And while I have been lying here perfectly still: The Saskia Olde Wolbers Files (2009)
And while I have been lying here perfectly still: The Saskia Olde Wolbers Files, Toronto: Art Gallery of York University, 2009.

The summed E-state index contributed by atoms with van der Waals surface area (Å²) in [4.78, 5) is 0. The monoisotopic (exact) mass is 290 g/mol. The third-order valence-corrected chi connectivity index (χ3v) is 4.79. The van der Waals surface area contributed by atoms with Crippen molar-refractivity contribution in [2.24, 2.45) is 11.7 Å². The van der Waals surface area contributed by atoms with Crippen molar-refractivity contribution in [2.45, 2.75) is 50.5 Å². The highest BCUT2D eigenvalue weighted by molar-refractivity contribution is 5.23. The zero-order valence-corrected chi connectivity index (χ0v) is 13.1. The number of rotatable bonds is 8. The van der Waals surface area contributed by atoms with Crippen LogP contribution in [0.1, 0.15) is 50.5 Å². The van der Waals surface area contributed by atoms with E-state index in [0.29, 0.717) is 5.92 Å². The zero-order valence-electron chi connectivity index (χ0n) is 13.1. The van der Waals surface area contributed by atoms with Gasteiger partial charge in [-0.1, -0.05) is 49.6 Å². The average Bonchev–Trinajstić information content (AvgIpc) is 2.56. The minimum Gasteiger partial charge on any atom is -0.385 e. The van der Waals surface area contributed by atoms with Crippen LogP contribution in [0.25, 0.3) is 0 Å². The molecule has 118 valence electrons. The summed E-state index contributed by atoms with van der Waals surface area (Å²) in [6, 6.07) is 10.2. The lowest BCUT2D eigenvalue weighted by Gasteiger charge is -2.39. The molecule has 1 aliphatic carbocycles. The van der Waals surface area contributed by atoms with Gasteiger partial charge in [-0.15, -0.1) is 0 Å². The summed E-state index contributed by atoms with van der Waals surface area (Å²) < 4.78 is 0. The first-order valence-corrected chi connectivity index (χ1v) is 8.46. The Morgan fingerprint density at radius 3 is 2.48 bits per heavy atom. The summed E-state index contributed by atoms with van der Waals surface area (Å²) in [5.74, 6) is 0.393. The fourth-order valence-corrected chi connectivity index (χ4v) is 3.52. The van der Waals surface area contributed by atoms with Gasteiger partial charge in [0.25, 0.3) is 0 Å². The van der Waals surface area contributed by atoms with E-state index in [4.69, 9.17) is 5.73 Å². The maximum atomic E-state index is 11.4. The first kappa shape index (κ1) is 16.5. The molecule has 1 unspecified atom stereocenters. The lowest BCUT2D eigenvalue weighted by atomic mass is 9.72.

And while I have been lying here perfectly still: The Saskia Olde Wolbers Files (2009) was a book within a book. Its very form was an interpretation of the artist's work. The content, too, was an oblique interpretation, again mimicking the artist's subject but through the genre transformation of a publication type. It was all fiction. Modelled on the Black Cat pocket books published by Grove Press in the 1960s, with a price tag to match, the book was a series of case studies—but as if written by Edgar Allan Poe. Each of Olde Wolbers’s fantastical video projections was the subject of psychological or psychoanalytical study, as if it were a patient. The doctor, though, had died; his wife prepared his papers for publication; an editor presented them. Each is an author within the book; so is Philip Monk. The problem is that the doctor was an expert in pseudologia fantastica—pathological lying—but he himself was a pathological liar. The question remains: which of his case studies are real and which, scandalously, fabricated?